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lovers and propagators of scandal do not gain the smallest shred of honour or reputation by their scandal-mongering, and consequently they feel much less shame and meet with much less reproof, as their evil sayings are attended by no personal advantage. It is only very nice and sensitive consciences that enable their owners to suffer remorse when they have heedlessly invented or furthered scandal.

It is very curious to observe the way in which anger is wont to make use of the plural. No sooner is any man injured, or thinks himself injured, by some one person belonging to a body, than the injured man attaches the blame to the whole of the body. He is injured, we will admit, by one person belonging to a family, or a government, or any section of mankind. Forth with he goes about saying, “They are abominable people; ” “They used me shamefully.” This practice seems at first sight only ludicrous, but it often leads to most serious consequences. The injured man puts himself into an attitude of hostility to the whole body. They hear of it, and are prompt to take up the quarrel; and so, in the end, he really has to contend against the injustice, if it be injustice, not only of one man, but of many men; and thereby has not furthered his cause.

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Hence he appears to be very firm ; but the firmness is that of blind favouritism, like that of the ape-mother in the fable, who at a moment of danger, instead of letting all her little ones climb up her back, seized one, favourite ape-child, and, running straight on, intent alone on that one's preservation, dashed herself and the child against the wall.

It is not a subtle conceit, but is consistent with observed fact, that men who are prone to praise and commend others are mostly men of a melancholy character. At any rate, they are men who take a very high view of the difficulties and troubles of life. Hence they think much of small suecesses. Considering the faultiness of education, the strength of passion, the hardness of the world, the difficulty of making any impression upon it, and the many embarrassments which beset a man’s progress in life, persons of the character I have described are rather surprised at anybody's behaving well, or doing anything rightly. That laudation which, when uttered by other men, is merely praise of an ordinary kind, is, when uttered by these men, a large appreciation of trials and difficulties overcome — perhaps an exaggerated appreciation, by reason of an excess in the sad and desponding view they take of human life.

Following up somewhat of the same train of thought, we may observe that the censure which men pronounce upon the conduct of others is mostly a censure proceeding from lofty expectations. }. young especially abound in censure of this kind. They blame severely, because they look forward so hopefully both for themselves and others; and have as yet so little apprehension of the trials, struggles and difficulties in this confused and troubled world.

parasitic on native trees belonging to the orders Violarieae and Rutaceae, it appears now to have nearly deserted these in favour of trees introduced since the colonization of the islands by Europeans, especially the hawthorn, plum, peach, and laburnum. The latter tree was only introduced in 1859, and appears now to be one of its most favourite resorts, where it is abundantly visited by the (also introduced) EuroAcademy.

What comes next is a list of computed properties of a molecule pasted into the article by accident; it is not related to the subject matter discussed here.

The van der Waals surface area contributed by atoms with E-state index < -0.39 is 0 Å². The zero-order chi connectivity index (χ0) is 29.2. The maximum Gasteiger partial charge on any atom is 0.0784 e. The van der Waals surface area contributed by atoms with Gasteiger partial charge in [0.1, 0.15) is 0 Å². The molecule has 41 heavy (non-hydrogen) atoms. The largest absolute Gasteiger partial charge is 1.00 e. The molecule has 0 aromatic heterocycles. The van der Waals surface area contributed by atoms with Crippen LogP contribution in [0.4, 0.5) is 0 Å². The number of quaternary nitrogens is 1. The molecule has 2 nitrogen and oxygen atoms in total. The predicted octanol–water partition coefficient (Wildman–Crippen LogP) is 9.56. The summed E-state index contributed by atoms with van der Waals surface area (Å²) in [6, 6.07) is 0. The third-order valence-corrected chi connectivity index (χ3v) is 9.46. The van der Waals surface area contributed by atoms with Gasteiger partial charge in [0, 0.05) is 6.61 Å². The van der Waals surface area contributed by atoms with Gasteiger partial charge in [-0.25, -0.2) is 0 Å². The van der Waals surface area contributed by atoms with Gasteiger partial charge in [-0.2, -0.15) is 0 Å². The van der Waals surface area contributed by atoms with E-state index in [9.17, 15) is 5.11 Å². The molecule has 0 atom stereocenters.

No. 1453. - April 13, 1872.


William Black, author of "A Daughter of
Heth," etc. Part V. ·

· . . Macmillan's Magazine, . .. 3. THE SECRET POLICY OF THE VATICAN, .

Saturday Review, . . . 4. STORY OF THE PLEBISCITE. By MM. Erckmann

Chatrian. Part VII., . . . . . Cornhill Magazine, . . . 5. THE LEGAL PROFESSION IN AMERICA. By James

Bryce, . . . . . ... Macmillan's Magazine, . . 6. THE STORY OF THE TICHBORNE CASE, . . . Saturday Review, . . . 7. Sir W. GULL ON PaysIOLOGICAL INTERVENTION, . Spectator, . . . .




POSITÆ, . . . . .


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From The Quarterly Review. AN ENGLISH INTERIOR IN THE 17th CENTURY.

FROM the library of the late Mr. Law, of King's Cliff, near Bristol—author of the “Serious Call”— a curious MS. diary of a Noncomformist chaplain has come into the possession of the writer of these lines, through the kindness of a friend into whose collection the interesting MSS. of Mr. Law (including those of Dr. Lee, the son-in-law of the celebrated visionary Mrs. Jane Lead) have passed. This singular relic, written in the minutest character and in very fair Latin, presents so vivid a picture of an English interior at the close of the seventeenth century, and that in a family of the highest rank, that a brief notice of this record of the daily life of a domestic chaplain during this transition period cannot but possess features of interest for the general reader. Elias Travers appears to have been one of the many “waifs and strays” of that bloodless but too fatal massacre of St. Bartholomew, which formed so sad a spiritual commentary on the sanguinary persecution of its earlier namesake. A Nonconformist of Nonconformists (for he was a cousin of the great Howe, and so highly esteemed by him as to be thought meet to succeed him on his own recommendation as Chaplain to Wiscount Massareene), he was one of those pious and faithful men whom the severe Act of 1662 had cut off from the Church, and who yet, by that singular providence which transferred their iministrations to the families of the nobility and higher gentry, were preserved to the Church for a work of much higher and more lasting utility than any they could have effected through their pastoral office. But for this strong spiritual influence which was thus secretly leavening the mass of English society, it is difficult to imagine how far any portion of evangelical truth could have survived the chilling and almost paralyzing reaction of the period of Charles II. In these faithful men, whose influence was thus unconsciously extended,

An English Interior in the 17th Century (1675–81). Illustrated from the unpublished diary of ELIAs TRAverts, M.A., Chaplain to Sir Thomas Barnardiston, M.P., of Ketton Hall.